take-home pay

noun
\ˈtāk-ˌhōm- \

Definition of take-home pay 

: income remaining from salary or wages after deductions (as for income-tax withholding)

Examples of take-home pay in a Sentence

Recent Examples on the Web

In addition, the cost of my health insurance keeps rising, usually erasing and even generating a deficit in my take-home pay. Alvin Chang, Vox, "Teacher pay is falling. Their health insurance costs are rising.," 16 Mar. 2018 Some Americans are seeing bumps in their take-home pay in 2018, while others are on the receiving end of one-time bonuses from corporations that credit the tax bill for their generosity. Amber Phillips, Washington Post, "What is Marco Rubio thinking when he criticizes the GOP tax bill?," 1 May 2018 Complicating matters, lawmakers are negotiating sweeping changes to the state and school pension fund, which will likely cut teacher retirement benefits and could decrease their take-home pay. Washington Post, "Q&A: Why Colorado, Arizona teachers are walking off the job," 26 Apr. 2018 Those two regions ranked second- and third-highest respectively for take-home pay in the health care practitioner and technical worker category. Cathie Anderson, sacbee, "Which city’s health workers boast highest disposable income? Hint: It’s a capital," 28 June 2018 In 39 states, teachers’ salaries have declined since 2010; many are also being asked to pay more for benefits, reducing their take-home pay even as private-sector wages rise. Molly Ball, Time, "Fed-Up Women Are Changing American Politics," 12 Apr. 2018 The employer would be reimbursed through a tax credit by the state, while employees would see less take-home pay — but get reimbursed on their income taxes. Joseph Spector And Jon Campbell, USA TODAY, "New York is first of high-tax states ready to do end-around Trump code," 28 Mar. 2018 Differences in take-home pay take on extra significance in light of the Tax Cuts and Jobs Act, which President Donald Trump signed into law in December 2017. Michael Mccann And Robert Raiola, SI.com, "Where Will John Tavares Go and How Much Money Will He Take Home?," 27 June 2018 Workers would see a deduction from their take-home pay starting in the summer of 2019, with the leave benefits available to them starting in 2021. Joshua Miller And Matt Stout, BostonGlobe.com, "After no new taxes pledge, Baker faces grand bargain bill — with an $800 million new tax," 26 June 2018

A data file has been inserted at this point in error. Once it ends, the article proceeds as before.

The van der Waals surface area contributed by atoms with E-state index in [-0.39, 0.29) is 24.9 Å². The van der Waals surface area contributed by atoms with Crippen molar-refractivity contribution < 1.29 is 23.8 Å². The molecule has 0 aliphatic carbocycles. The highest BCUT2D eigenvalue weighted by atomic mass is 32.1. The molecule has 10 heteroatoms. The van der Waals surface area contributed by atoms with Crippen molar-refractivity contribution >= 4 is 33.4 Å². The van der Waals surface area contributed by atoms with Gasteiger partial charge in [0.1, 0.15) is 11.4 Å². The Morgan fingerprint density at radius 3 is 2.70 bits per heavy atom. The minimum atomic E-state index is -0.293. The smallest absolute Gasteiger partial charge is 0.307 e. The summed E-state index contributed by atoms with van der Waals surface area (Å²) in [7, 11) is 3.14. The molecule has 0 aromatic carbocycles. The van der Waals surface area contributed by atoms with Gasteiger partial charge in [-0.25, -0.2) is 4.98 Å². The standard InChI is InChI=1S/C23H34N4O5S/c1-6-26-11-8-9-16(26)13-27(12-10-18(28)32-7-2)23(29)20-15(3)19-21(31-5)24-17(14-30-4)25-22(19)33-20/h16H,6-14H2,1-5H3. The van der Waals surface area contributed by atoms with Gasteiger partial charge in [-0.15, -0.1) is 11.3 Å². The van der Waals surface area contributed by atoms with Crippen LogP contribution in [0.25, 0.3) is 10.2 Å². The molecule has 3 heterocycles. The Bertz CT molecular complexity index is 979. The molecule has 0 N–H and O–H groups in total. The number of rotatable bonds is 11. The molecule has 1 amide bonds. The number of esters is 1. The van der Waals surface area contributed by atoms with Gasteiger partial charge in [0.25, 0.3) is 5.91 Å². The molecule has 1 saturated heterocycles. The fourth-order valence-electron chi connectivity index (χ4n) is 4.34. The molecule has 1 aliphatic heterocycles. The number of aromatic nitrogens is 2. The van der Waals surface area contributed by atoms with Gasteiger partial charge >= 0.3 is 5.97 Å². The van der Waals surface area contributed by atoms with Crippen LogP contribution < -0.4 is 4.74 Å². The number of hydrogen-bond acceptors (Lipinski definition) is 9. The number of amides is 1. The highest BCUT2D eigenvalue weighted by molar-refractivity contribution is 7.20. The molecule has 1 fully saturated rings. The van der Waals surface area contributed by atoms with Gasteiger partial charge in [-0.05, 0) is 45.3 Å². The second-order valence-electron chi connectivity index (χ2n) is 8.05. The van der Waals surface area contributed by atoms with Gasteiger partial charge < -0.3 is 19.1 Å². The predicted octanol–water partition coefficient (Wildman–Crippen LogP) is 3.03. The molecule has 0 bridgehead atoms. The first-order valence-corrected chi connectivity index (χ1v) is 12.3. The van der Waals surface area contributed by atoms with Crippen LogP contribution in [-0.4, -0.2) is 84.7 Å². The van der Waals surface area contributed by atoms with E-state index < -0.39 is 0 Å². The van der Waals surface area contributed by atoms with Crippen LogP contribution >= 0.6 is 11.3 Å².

These example sentences are selected automatically from various online news sources to reflect current usage of the word 'take-home pay.' Views expressed in the examples do not represent the opinion of Merriam-Webster or its editors. Send us feedback.

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First Known Use of take-home pay

1942, in the meaning defined above

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Last Updated

20 Oct 2018

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Time Traveler for take-home pay

The first known use of take-home pay was in 1942

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More Definitions for take-home pay

take-home pay

noun

Financial Definition of take-home pay

What It Is

Take home pay is the portion of one's salary left after all payroll taxes have been deducted.

How It Works

John Doe has a salary of $100,000. He is paid 26 times per year (every other Friday). The federal and state payroll taxes (Social Security, Medicare, unemployment, and federal withholding) amount to, say, 10% of his salary.

John Doe's salary divided by 26 paychecks equals $3,846.15 per paycheck. However, because John Doe has payroll taxes withheld, his take home pay is actually 90% of that, or $3,461.53.

Why It Matters

Understanding the difference between salary and take home pay is important for anyone trying to create and live on a household budget. Taxes are not the only thing that can affect take home pay. If a person is having alimony, child support, retirement plan contributions, or other money withheld from his or her paycheck, these things will also affect the person's take home pay.

Source: Investing Answers

take-home pay

noun

English Language Learners Definition of take-home pay

: the amount of money that a person earns after taxes and other amounts have been subtracted

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